The exploitive television host is, naturally, the profit-minded and sociopathic American industrialist. He cares not for the individual humanity of the two dinosaurs, nor for the implications of their sentience or for their desires or personal genius. Ignoring the myriad uses to which these two unfathomably unique creatures could be applied, it is decided--reflexively and axiomatically--that the best thing to is to do what is most obvious and most apparent; a conclusion reached--tautologically, perhaps, but squarely in the most revered and dogmatic logic of capitalism--simply because the best thing is de facto the most obvious thing, and that when their preferences are allowed to sort-out and stabilize policy, (those people that we qualify as) individual agents (non-marginalized U.S. Citizens, in this case) acting in their own rational self-interest will trend towards bringing about a panglossian utopia. We will pit the varied cultures and traditions and ideologies of Europe against one-another because, in our disaffected cosmopolitanism, we suppose we're marginally interested in it enough to see it. Preferring to watch the Pole fight the Italian than to understand their maths or learn their dances. The expediency of using it to eliminate a perceived menace is just icing on the cake.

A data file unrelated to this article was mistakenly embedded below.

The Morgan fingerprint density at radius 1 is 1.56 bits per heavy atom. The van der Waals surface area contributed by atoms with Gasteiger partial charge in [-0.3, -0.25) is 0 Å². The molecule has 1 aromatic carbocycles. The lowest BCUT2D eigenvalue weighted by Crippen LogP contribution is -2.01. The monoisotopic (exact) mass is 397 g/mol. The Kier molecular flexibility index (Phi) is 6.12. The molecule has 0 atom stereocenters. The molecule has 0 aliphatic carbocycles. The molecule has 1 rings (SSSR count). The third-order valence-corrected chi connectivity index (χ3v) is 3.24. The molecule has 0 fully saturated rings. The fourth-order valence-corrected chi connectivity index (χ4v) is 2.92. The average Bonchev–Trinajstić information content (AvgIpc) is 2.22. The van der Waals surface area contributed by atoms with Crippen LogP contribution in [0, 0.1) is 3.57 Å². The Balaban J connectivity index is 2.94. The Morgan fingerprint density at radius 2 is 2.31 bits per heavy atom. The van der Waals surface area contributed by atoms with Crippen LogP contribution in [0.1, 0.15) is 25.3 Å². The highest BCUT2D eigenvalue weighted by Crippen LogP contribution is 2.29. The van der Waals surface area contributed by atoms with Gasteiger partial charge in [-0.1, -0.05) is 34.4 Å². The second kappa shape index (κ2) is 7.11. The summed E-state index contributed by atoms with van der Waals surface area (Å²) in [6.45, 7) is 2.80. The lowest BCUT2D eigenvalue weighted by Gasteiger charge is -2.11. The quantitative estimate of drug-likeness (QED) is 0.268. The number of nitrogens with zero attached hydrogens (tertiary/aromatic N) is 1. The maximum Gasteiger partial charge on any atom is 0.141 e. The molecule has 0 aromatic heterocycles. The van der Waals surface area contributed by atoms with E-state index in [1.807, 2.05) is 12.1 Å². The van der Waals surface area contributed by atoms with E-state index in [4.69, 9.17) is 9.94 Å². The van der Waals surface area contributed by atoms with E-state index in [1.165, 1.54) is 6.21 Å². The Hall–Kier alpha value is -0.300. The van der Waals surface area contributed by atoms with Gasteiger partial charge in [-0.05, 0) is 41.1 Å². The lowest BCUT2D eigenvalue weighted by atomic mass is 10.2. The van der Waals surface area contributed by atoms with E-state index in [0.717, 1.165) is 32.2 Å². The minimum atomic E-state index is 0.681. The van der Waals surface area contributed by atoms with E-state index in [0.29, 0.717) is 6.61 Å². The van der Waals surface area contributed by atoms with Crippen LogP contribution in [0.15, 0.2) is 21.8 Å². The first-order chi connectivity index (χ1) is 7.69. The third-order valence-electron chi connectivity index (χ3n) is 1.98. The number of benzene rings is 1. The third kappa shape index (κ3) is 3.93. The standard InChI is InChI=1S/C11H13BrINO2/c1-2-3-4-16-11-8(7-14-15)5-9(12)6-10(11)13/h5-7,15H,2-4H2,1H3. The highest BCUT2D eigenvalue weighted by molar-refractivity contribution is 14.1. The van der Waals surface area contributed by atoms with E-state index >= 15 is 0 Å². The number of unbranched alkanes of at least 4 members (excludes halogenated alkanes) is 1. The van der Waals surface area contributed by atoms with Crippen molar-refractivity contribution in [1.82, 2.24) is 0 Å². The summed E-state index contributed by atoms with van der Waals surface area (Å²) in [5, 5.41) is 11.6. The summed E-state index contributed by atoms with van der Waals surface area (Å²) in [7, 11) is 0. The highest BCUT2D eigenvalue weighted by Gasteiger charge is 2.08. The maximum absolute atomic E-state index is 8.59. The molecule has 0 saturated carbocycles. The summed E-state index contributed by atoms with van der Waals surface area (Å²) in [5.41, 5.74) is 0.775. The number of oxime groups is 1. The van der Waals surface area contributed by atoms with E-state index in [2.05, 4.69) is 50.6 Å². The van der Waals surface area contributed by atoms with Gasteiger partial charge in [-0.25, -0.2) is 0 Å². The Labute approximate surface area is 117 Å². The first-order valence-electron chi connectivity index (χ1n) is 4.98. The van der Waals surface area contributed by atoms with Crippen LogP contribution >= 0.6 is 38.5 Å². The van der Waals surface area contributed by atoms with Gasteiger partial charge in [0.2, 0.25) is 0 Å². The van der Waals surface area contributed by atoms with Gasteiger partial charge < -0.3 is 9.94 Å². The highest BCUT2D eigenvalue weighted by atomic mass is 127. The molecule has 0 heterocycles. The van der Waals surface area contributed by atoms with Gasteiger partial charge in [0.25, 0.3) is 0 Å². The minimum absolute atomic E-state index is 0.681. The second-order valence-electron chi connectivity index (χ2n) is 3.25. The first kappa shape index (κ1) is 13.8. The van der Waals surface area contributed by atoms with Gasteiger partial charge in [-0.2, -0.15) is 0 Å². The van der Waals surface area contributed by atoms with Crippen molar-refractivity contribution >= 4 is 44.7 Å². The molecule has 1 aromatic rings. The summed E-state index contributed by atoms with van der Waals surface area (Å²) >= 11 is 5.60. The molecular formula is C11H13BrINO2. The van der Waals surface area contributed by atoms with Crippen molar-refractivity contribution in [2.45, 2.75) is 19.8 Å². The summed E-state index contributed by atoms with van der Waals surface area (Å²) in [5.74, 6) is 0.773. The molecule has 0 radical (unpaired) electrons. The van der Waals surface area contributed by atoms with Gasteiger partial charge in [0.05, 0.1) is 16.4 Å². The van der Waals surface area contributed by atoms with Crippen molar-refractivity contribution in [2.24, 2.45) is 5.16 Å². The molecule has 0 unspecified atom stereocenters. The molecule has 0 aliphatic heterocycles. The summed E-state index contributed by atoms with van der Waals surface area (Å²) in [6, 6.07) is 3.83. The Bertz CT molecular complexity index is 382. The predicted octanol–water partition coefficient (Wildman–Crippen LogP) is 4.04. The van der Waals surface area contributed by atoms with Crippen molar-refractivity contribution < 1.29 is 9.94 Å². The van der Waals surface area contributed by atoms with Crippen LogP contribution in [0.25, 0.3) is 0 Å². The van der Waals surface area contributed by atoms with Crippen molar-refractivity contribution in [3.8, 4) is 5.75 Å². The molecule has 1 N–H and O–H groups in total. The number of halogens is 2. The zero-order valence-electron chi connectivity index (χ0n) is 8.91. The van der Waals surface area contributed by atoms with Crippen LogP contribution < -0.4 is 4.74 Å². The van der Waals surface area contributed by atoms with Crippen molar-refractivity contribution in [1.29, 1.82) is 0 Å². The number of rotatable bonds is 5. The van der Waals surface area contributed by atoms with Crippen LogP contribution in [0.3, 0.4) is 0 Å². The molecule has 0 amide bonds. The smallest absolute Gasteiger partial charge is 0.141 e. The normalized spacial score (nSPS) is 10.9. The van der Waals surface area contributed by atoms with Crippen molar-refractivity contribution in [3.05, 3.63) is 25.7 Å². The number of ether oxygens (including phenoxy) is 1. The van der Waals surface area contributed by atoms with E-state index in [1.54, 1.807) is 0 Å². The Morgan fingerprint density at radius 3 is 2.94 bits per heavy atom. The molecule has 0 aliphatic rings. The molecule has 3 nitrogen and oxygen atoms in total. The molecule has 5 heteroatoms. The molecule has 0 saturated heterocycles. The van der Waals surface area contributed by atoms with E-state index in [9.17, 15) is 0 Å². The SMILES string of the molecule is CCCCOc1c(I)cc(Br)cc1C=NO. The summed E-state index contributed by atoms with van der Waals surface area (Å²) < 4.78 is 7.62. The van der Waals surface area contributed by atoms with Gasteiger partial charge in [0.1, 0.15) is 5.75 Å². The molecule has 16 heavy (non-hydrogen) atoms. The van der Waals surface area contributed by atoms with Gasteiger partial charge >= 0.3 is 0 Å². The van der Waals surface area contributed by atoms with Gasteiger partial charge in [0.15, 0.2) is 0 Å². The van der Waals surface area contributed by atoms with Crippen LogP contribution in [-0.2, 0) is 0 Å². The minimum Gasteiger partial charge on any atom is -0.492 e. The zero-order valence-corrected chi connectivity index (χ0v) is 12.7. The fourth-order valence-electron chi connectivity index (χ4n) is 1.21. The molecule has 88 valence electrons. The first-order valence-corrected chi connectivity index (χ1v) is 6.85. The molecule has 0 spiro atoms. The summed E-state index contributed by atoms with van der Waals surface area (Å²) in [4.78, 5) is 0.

Now: Tark/von Braun killing and eating the television producer... that was 9/11 (I trust this is clear without further qualification), the two human children? They are Ralph Nader and tennis legend Boris Becker (think about it).

The ending (the spaceship ride back to Mars) is a one-to-one, direct analogy to that fateful day when the U.S. Government had "had enough" and forced von Braun and Einstein to board a ship to go back to Germany because they were involved in killing and eating a guy. The exchange between Tark and Entippa was lifted--word for word--from a transcript of a conversation between Einstein and von Braun that was recorded by a Life Magazine reporter during that trip.

The motorcycles are iPods.